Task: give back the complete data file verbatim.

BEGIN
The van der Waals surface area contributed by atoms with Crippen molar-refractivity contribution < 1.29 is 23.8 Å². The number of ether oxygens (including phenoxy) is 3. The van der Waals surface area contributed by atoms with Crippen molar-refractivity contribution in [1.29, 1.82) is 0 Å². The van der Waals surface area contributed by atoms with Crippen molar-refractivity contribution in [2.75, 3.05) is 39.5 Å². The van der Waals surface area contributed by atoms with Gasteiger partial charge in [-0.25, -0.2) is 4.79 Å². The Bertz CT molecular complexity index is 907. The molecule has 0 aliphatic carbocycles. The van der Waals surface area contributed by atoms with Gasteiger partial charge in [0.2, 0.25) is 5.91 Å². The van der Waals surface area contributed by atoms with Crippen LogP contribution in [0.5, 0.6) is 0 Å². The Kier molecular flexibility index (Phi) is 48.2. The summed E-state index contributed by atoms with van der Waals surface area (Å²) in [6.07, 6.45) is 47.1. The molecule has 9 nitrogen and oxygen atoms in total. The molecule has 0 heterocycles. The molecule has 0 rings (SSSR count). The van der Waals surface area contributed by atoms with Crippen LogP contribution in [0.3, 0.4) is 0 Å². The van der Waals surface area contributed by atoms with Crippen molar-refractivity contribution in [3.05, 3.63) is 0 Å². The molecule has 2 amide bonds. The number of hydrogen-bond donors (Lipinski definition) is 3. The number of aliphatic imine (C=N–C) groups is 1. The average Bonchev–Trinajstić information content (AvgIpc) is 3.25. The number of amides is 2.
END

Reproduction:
The van der Waals surface area contributed by atoms with Crippen molar-refractivity contribution < 1.29 is 23.8 Å². The number of ether oxygens (including phenoxy) is 3. The van der Waals surface area contributed by atoms with Crippen molar-refractivity contribution in [1.29, 1.82) is 0 Å². The van der Waals surface area contributed by atoms with Crippen molar-refractivity contribution in [2.75, 3.05) is 39.5 Å². The van der Waals surface area contributed by atoms with Gasteiger partial charge in [-0.25, -0.2) is 4.79 Å². The Bertz CT molecular complexity index is 907. The molecule has 0 aliphatic carbocycles. The van der Waals surface area contributed by atoms with Gasteiger partial charge in [0.2, 0.25) is 5.91 Å². The van der Waals surface area contributed by atoms with Crippen LogP contribution in [0.5, 0.6) is 0 Å². The Kier molecular flexibility index (Phi) is 48.2. The summed E-state index contributed by atoms with van der Waals surface area (Å²) in [6.07, 6.45) is 47.1. The molecule has 9 nitrogen and oxygen atoms in total. The molecule has 0 heterocycles. The molecule has 0 rings (SSSR count). The van der Waals surface area contributed by atoms with Crippen LogP contribution in [0.3, 0.4) is 0 Å². The van der Waals surface area contributed by atoms with Crippen molar-refractivity contribution in [3.05, 3.63) is 0 Å². The molecule has 2 amide bonds. The number of hydrogen-bond donors (Lipinski definition) is 3. The number of aliphatic imine (C=N–C) groups is 1. The average Bonchev–Trinajstić information content (AvgIpc) is 3.25. The number of amides is 2.